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Vienna Waltz by Teresa Grant

vienna waltzNarrated by Derek Perkins

Vienna Waltz is a real treat for fans of meaty, intricately plotted and well-researched historical fiction. Set during the Congress of Vienna in 1814, when the ambassadors from the major powers in Europe – Britain, Austria, Prussia, Russia and France – gathered in order to seek a long-term peace following the French Revolutionary Wars and the Napoleonic Wars, the book is the first in a series of mystery/espionage novels featuring Malcolm Rannoch, attaché to the British delegation, and his half-French, half-Spanish wife, Suzanne.

While ostensibly a diplomat and bureaucrat, Malcolm is in fact one of the British Foreign minister’s most successful intelligence agents – he doesn’t like the word “spy”. His wife is equally tough and resourceful and, like her husband, adept at keeping secrets – many of which pertain to their hasty marriage two years previously. We learn throughout the course of the story that theirs is a marriage of convenience, albeit one “with benefits”, as they have a son. Malcolm literally stumbled across Suzanne, bruised and bloodied following an attack on her home – during an intelligence mission in the Spanish mountains. After escorting her to the British Embassy in Lisbon it seemed that marriage was the most logical way to afford her his protection.

As a working partnership in the service of the British government, they are a superb team, and as parents, they dote on their son, Colin. But as a couple, their relationship is shrouded in the unspoken, and they are quite guarded around each other when it comes to expressing their feelings. Malcolm, the grandson of a duke, had never intended to marry, given the frequency with which he is required to risk his life and the example afforded him by his parents of a disastrous marriage in which both partners were frequently and blatantly unfaithful. And Suzanne is a mystery – to Malcolm and to the listener – although some aspects of her past are revealed in this story. Yet while the pair views their marriage as one of expediency, it’s obvious to everyone who sees them together that they care very deeply for each other.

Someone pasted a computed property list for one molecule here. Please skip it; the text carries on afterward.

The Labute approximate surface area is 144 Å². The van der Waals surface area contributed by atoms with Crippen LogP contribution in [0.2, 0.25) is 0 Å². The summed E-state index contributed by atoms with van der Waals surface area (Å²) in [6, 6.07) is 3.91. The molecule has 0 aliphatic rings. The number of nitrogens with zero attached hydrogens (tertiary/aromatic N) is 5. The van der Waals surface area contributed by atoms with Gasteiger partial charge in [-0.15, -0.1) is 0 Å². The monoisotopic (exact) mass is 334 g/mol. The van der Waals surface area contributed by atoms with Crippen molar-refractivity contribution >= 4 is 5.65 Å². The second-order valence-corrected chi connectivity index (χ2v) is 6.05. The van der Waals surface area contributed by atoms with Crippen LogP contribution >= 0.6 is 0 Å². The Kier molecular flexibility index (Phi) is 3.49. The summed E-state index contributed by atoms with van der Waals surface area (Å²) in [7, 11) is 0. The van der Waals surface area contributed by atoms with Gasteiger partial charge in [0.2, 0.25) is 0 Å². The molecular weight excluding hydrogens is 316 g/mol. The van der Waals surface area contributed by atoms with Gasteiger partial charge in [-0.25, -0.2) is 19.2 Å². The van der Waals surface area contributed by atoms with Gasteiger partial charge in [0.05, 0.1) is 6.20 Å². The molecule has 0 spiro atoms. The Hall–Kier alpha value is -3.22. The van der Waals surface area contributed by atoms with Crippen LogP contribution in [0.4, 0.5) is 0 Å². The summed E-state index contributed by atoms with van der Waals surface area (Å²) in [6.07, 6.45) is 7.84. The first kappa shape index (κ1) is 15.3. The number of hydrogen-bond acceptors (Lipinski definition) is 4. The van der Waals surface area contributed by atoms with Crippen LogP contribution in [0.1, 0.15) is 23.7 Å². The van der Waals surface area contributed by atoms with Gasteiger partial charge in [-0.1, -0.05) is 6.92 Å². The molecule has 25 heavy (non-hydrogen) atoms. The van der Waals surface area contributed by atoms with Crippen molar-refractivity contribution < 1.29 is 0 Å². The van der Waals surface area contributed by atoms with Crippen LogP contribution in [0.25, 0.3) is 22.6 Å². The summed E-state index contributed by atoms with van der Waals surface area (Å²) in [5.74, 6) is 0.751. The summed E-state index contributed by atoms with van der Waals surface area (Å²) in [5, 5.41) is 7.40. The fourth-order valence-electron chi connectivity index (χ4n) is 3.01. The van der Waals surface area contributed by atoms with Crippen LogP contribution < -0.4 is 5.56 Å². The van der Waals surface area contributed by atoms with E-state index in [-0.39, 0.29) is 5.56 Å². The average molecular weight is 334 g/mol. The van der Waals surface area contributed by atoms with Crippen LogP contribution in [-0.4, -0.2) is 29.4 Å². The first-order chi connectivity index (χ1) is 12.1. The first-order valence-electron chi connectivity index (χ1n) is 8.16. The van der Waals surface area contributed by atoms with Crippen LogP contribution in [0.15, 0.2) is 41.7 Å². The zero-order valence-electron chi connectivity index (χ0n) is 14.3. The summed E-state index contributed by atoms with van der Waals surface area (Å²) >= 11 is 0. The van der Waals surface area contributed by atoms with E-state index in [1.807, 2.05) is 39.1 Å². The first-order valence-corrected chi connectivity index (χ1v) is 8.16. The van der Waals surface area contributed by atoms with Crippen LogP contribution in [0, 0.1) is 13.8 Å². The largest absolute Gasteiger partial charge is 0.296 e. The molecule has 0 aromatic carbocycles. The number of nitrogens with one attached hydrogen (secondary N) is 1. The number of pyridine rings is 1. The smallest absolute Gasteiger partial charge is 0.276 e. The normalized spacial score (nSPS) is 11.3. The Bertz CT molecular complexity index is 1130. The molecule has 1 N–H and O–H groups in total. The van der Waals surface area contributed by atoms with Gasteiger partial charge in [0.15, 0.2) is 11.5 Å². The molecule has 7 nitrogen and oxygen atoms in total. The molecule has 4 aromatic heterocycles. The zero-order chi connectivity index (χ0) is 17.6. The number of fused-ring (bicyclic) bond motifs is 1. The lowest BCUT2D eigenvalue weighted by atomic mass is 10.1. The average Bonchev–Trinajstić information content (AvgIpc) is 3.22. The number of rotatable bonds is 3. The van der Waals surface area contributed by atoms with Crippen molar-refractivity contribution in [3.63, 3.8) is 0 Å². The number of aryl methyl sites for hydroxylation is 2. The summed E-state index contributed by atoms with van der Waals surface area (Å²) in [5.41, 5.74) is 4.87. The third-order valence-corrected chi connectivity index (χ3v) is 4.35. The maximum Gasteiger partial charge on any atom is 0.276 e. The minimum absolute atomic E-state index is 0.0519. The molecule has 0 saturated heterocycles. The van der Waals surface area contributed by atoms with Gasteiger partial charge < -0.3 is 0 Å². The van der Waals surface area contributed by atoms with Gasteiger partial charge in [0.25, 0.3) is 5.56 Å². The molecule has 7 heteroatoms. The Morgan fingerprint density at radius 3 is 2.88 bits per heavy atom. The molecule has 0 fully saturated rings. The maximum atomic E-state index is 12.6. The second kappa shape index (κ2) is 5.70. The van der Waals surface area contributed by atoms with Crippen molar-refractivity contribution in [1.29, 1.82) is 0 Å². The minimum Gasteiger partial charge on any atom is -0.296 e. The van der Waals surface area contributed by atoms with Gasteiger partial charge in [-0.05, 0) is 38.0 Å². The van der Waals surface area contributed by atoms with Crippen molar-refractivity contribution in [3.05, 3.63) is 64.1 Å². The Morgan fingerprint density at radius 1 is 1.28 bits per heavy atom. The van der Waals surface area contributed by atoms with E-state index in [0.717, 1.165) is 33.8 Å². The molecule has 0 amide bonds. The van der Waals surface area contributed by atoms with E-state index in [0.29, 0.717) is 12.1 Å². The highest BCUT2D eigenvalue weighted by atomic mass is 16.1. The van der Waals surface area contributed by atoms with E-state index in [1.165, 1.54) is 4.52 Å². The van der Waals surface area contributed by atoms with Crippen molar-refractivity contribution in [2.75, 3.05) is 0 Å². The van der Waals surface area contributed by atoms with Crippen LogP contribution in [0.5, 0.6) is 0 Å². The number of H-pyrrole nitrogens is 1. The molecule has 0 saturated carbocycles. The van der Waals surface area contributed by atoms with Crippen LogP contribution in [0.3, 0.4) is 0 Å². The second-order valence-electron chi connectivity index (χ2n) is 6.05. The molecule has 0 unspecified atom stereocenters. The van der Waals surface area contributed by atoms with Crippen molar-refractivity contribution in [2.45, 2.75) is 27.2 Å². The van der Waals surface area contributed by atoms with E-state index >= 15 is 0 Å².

The romantic angle in the book is fairly low key, although it is integral to the story. At the beginning, Suzanne receives a note from Princess Tatiana Kirsanova, one of the most beautiful women present at the Congress. The princess is known to have taken many lovers from the highest echelons of society, including both Tsar Alexander of Russia and Prince Metternich, Foreign Minister of Austria. And, if rumour is to be believed, Suzanne’s own husband is one of those men currently in receipt of the lady’s favours.

The note directs Suzanne to come to the Princess’ apartments in the early hours of the morning – but when she arrives, it’s to find the Princess dead and Malcolm kneeling over the body. Before she can ask any questions, however, the Tsar and Metternich arrive – both of whom also received notes from the Princess asking them to meet her. The murder of Princess Tatiana sets in motion a train of events which lead to the uncovering of many secrets – both political and personal – culminating in the discovery of a plan which could upset the very delicate balance of not only the Congress, but Europe itself.